- A dietitian under fire for claiming breastfeeding makes babies crave for sugar
- Hanan Saleh claimed in the report breast milk sets up taste preference at birth
- But lactation consultant and author Pinky McKay slammed the report as ‘bulls***’
Cindy Tran for Daily Mail Australia
A dietitian has come under fire for claiming breastfeeding makes babies crave sugar.
Sydney paediatric dietitian Hanan Saleh suggested breast milk sets up a taste preference from birth – meaning babies would develop a sweet tooth.
The piece was originally published on 9Coach.
Ms Saleh has now revealed to Daily Mail Australia she believed she was misunderstood.
‘I’m a mother of four and breast fed them all and still am breastfeeding my youngest,’ she told Daily Mail Australia.
‘There is strong evidence of a multitude of goodness from breastfeeding our young, including obesity prevention.
‘The interviewer unfortunately misunderstood my statement and has used this to open her article.’
Sydney paediatric dietitian Hanan Saleh (pictured right) received backlash for claiming breastfeeding makes babies crave sugar
Her comments comes after Ms Saleh claimed in the article babies who are exposed to sweetness from breast milk and formula from an early age will crave the taste.
‘This sweet liquid makes babies feel comforted and happy,’ she told 9Coach.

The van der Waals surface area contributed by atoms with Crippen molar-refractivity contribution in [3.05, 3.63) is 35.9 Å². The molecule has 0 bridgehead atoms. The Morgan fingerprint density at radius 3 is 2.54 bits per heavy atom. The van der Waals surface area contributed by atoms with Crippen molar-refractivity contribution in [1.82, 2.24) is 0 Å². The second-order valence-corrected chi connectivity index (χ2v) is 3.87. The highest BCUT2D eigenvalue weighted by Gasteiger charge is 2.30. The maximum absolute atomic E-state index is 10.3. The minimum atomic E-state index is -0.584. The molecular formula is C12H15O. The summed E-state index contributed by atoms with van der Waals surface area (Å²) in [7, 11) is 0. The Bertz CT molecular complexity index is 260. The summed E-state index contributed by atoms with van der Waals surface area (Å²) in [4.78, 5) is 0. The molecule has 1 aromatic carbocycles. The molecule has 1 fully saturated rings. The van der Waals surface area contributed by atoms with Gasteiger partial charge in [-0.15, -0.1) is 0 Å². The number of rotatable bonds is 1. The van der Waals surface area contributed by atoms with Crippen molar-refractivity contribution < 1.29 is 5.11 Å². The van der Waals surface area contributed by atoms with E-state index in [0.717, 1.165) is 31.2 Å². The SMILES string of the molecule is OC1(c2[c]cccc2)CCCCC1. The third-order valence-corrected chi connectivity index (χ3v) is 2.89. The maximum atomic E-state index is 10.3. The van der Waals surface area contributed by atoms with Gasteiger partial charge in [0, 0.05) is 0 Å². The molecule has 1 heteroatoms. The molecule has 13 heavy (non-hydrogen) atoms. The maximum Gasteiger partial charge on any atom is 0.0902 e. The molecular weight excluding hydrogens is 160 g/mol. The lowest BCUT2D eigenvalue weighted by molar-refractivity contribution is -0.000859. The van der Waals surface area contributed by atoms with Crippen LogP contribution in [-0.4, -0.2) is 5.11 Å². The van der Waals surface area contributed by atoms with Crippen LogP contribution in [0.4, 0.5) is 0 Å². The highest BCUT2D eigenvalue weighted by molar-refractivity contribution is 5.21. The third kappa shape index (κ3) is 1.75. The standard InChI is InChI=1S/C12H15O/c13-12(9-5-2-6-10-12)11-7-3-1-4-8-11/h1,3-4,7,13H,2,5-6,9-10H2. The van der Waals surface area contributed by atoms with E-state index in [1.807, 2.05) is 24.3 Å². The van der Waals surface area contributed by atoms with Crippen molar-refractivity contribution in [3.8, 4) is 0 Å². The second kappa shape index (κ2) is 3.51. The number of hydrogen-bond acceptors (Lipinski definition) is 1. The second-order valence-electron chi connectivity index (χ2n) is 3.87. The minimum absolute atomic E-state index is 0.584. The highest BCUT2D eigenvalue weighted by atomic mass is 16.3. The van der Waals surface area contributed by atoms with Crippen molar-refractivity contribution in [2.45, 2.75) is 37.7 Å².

‘Warm feelings are created from a young age and that continues on into childhood.’
The report then suggested babies have about 30,000 tastebuds – three times as many as adults – so anything they consume is a ‘taste explosion’.
Lactation consultant and baby care author Pinky McKay slammed the report as ‘bulls***’
Australian lactation consultant and baby care author Pinky McKay slammed the original report as ‘bulls***’.
‘All those warm sweet feelings are helping that child with their and brain development,’ Pinky told Kidspot.
‘It is a scary thing to be saying to mothers. You have the choice of what you feed your children. They will love the warm sweet milk, but this doesn’t mean they will only eat sweet foods.’
She revealed all five of her now-grown up children were all breastfed at birth and none of them have any tooth decay.
Ms McKay said if mothers eat a good, healthy diet, their babies will follow suit.
Lactation consultant Virginia Thorley said human milk provides children with a lot of taste experiences so they get a wider preference for foods in later life.